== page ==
September 11th – Boulder #10 Colorado 45, #24 Baylor 21
Just like that, the would-be questionable Colorado Buffaloes looked like world-beaters.
After forcing six turnovers against Texas, the Buffs’ defense forced three first-half fumbles against Baylor, helping the Buffs cruise to a 21-0 first quarter lead. By half, it was a 35-0 laugher as Colorado went on to crush 24th-ranked Baylor, 45-21.
“Our defense is like a time bomb”, said wide receiver Michael Westbrook. “When we (the offense) get to the sidelines anymore, we don’t take our helmets off. We know we are going to go right back in.”
The first few series of the game gave evidence of the truth of Westbrook’s comments. On Baylor’s first possession of the game, senior cornerback Dennis Collier recovered a fumbled pitch by Bear quarterback J.J. Joe. Nine plays and 45 yards later, Lamont Warren scored from a yard out to put Colorado on top to stay, 7-0. After the Buffs’ defense forced a punt, the offense went 80 yards on just two plays, culminating in a 69-yard bomb from Stewart to Charles E. Johnson.
On Baylor’s very next offensive play, the Bears fumbled again. This time the ball was recovered by senior safety Greg Lindsey. Taking the field, the Buffs turned to its improving running game. Taking off on the option on Colorado’s first play after the fumble recovery, Stewart pitched to James Hill. Hill rambled downfield, but fumbled the football into the endzone. There the ball was recovered by the ever-present Charles E. Johnson. Johnson had his second touchdown in 19 seconds of game clock, and the Buffs had a 21-0 lead with 5:08 still remaining in the first quarter. The game was now essentially over, with some 50 minutes still to be played.
The second quarter was more of the same, as Stewart did the honors on a two-yard run early in the stanza to raise the lead to 28-0. Then, on the final play of the half, Stewart hit Charles E. Johnson from 39 yards out on a pass which was tipped by Michael Westbrook. The third touchdown of the game for Johnson gave the Buffs a 35-0 halftime advantage.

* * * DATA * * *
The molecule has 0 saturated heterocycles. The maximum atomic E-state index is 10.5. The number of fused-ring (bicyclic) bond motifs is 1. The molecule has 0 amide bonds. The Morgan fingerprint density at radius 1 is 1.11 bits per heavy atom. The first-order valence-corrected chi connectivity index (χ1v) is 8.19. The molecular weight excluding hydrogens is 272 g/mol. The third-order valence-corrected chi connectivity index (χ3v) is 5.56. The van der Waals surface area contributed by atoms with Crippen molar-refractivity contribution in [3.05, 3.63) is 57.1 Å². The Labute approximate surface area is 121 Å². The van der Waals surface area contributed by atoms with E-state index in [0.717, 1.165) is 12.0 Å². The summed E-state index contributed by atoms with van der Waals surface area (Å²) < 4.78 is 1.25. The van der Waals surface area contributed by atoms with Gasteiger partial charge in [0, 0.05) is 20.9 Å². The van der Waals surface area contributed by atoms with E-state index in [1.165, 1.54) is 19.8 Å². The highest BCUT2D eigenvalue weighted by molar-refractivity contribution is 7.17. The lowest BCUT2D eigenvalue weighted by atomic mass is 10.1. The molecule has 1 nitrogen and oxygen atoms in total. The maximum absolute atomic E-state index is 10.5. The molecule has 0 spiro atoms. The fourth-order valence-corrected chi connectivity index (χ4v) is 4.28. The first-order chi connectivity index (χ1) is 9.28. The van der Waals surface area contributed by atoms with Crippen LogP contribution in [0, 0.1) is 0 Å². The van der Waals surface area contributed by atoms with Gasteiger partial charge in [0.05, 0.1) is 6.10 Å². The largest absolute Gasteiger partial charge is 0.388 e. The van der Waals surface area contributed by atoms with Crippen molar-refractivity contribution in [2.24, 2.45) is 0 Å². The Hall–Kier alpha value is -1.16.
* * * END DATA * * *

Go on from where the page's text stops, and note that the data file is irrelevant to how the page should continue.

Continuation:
The second half was played mostly with backups. Junior quarterback Vance Joseph connected with freshman wide receiver James Kidd for a 25-yard score before Baylor out-scored Colorado 21-3 the rest of the way to finish off the 45-21 rout.
“I thought we were sharp on both sides of the ball and were opportunistic in taking advantage of the mistakes they made,” understated coach Bill McCartney after the game. “To score 35 points against them in the half was a significant thing.”
Quarterback Kordell Stewart did not play in the second half, but put up gaudy numbers nonetheless. Stewart completed 14-of-18 passes for 221 yards and two scores. Overall, the Buffs’ offense accounted for 535 total yards, the second straight week over the 500-yard mark.
The Buffs were 2-0 in 1993, and looked impressive in getting there. Still, there were concerns. “It is difficult to ascertain quite where we are,” acknowledged McCartney. Games against Top 20 Stanford and Top 5 Miami were up next. Turnovers had doomed Texas and Baylor, but they could not be depended on for every game. “If we can’t rely on turnovers (by Stanford and Miami), that’s OK,” junior offensive tackle Derek West said confidently. “I don’t think we’ll need them. It shouldn’t be a factor.”